It lacks the glamour of Canaveral, but for Cal State students, an engine test stand in the desert beats the classroom. (Chad Slattery)

The Mojave Launch Lab

A community of alternative rocketeers who may one day dominate the space biz.

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Garvey already has one minute on the engine; he hopes to double that today. “By getting 60 seconds of burn, even in three chunks, we’ll know the chamber is pretty robust.” There’s a trade-off between burn time and weight: Each burn erodes the combustion chamber more. “If you build enough material into it, it will last longer. But as you add more material, it also gets heavier.” And requires more fuel. “So we’ve got to find the right mix.”

The scent of ethanol from the Cal State Long Beach engine drifts over the site. Kevin Baxter, Friends of Amateur Rocketry president, revels in it. “We’re five miles from the nearest human being,” he says. “It’s a magical place.” It’s also an amateur facility unlike most: Surrounding a Quonset structure are horizontal and vertical test stands, two launch towers, propellant storage vaults, and an underground blockhouse with electrical and network connections—all built by volunteers, usually at launch-and-work events. “People come watch a rocket fire,” Baxter says, “then a cement truck shows up.”

FAR’s mission statement promotes rocketry education, for everyone from Boy Scouts to university students. Its mentoring process links amateurs with space industry pros, many of whom launch here recreationally. “Think of all the frustrated engineers shuffling papers in the big aerospace corporations,” Baxter says. Mark Holthaus, an FAR founder, is an example. At Boeing in Huntington Beach, he engineers exotic projects like the X-51A hypersonic engine. Meanwhile he’s got an amateur rocket “in pieces on the living room floor” and spends weekends mentoring students at FAR.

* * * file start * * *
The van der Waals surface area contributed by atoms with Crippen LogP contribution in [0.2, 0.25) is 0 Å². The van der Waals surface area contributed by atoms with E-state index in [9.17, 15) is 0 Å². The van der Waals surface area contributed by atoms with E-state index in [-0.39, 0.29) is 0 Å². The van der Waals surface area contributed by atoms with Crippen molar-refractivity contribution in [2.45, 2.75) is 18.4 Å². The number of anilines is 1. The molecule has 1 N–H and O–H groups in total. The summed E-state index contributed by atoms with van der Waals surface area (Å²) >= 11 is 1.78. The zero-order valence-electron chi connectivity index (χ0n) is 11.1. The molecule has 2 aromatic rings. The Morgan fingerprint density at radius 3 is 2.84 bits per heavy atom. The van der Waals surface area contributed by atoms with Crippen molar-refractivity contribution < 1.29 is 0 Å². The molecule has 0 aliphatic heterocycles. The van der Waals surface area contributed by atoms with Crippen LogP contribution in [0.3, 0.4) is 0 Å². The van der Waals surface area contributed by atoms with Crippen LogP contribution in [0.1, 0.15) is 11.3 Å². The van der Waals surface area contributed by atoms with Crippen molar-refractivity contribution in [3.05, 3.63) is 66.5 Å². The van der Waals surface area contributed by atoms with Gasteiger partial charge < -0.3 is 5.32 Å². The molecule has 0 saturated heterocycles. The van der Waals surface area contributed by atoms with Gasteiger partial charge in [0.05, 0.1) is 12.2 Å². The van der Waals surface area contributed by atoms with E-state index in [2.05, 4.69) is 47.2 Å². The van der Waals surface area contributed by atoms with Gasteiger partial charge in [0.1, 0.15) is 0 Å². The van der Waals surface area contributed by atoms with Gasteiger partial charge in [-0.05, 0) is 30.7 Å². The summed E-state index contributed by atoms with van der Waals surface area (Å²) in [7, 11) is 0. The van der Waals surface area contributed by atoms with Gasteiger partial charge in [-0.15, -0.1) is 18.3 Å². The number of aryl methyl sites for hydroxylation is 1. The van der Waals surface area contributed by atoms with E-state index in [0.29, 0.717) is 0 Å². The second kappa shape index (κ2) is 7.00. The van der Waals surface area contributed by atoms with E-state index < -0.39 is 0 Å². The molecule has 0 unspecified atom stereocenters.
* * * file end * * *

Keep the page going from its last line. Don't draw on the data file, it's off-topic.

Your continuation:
FAR holds high-explosives manufacturing permits from the Bureau of Alcohol, Tobacco, Firearms, and Explosives, as well as Federal Aviation Administration clearance for weekend launches up to 50,000 feet. Solid-propellant amateur rockets have flirted with maximum permissible altitude: a dirt-biker found a university’s 12-foot vehicle, three months after launch, miles from the FAR site. (The higher the altitude, the more the downrange drift, and, ultimately, the more difficult to find.)

Down in the blockhouse, Garvey Spacecraft test conductor Chris Bostwick (a Cal State Long Beach grad) monitors engine status on computer screens and executes the test sequence. John Garvey mans the red kill switch to shut down the engine if a computer locks up. Final propellant temperatures and pressures are logged. A voice on the loudspeakers orders everyone behind cinder-block observation bunkers, earplugs in. Moments later, terminal countdown squawks over the speakers.

The shock wave from 4,500 pounds of thrust rocks the earth. A pale blue exhaust plume lunges more than 20 feet, and an enormous cloud of dust roils across the desert. Ethanol and liquid oxygen rage; seconds click by. After 20, the computer shuts down the engine.

Applause rises from bunkers. “We’re good,” Garvey says, emerging from the blockhouse.

At Masten Space Systems, I’m up close with suborbital prototype Xombie, star of YouTube videos and recipient of the 2009 $1 million NASA/Northrop Grumman Lunar Lander X-prize.

Xombie is even hotter in person: A reusable vertical-takeoff/vertical-landing vehicle, about the height and girth of an industrial water heater, with four landing struts and a single liquid oxygen/isopropyl alcohol engine. Xombie is the test horse for big sister Xaero, scheduled to offer commercial lifts into a high-quality microgravity environment (like that on an orbiting space shuttle, as opposed to high-altitude balloons or sounding rockets) sometime this year.

Dave Masten designed networks for IT icons like Cisco Systems and Ameritech. But before that, “I was a kid shooting off Estes model rockets,” he says. He advanced to high-powered rocketry—“Estes for adults with adult budgets”—then went above and beyond amateur status. At his first startup, in Santa Clara, certain “loud noises” drew complaints from neighbors. “In 2006, the golden handcuffs were freed from my previous ventures in Silicon Valley and I was able to move the company,” he says. “I found this place, where they actually like the idea of rocket tests. It was easy to fit into Mojave.”

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